Say we have Parent and Child "classes" (functions Parent and Child that create objects). To be able to create Children, we first need to
Child.prototype = new Parent();
Here is the difficulty: by assigning the prototype to Child, we get one more object Parent that doesn't do anything in our code, just shares its properties with Children. But the constructor of Parent is still called! If parent represents, for example, a certain UI object, then in our application we will have one more such object which we actually didn't wish to create! And that, of course, may and will affect the state of our application.
I see a way to cope with this: to pass certain arguments to Parent constructor indicating that the object we are creating is just for prototype, not for general use, like:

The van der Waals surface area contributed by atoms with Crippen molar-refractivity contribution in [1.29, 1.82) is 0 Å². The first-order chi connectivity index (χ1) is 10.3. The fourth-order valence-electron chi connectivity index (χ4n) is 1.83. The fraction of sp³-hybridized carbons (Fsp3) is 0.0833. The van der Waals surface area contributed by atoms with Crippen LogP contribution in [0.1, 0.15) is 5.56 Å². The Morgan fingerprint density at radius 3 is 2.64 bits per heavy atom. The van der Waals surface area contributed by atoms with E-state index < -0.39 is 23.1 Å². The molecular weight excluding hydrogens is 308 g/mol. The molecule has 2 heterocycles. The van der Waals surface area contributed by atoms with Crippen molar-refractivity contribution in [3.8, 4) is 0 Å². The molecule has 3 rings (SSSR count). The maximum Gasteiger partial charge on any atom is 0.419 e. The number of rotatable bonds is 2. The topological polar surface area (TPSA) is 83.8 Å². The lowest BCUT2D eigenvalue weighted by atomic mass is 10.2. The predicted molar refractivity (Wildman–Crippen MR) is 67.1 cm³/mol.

RedButton.prototype = new Button(FOR_PROTO_ONLY);
and then in Parent constructor decide whether to do any displayable stuff or not. But this is such an ugly workaround!
In class-oriented languages, e.g. Java, we don't have such issue at all because inheriting doesn't suppose calling any additional functions. What should I do to not use such ugly techniques in my programs and still be able to create a nice-looking prototype hierarchy?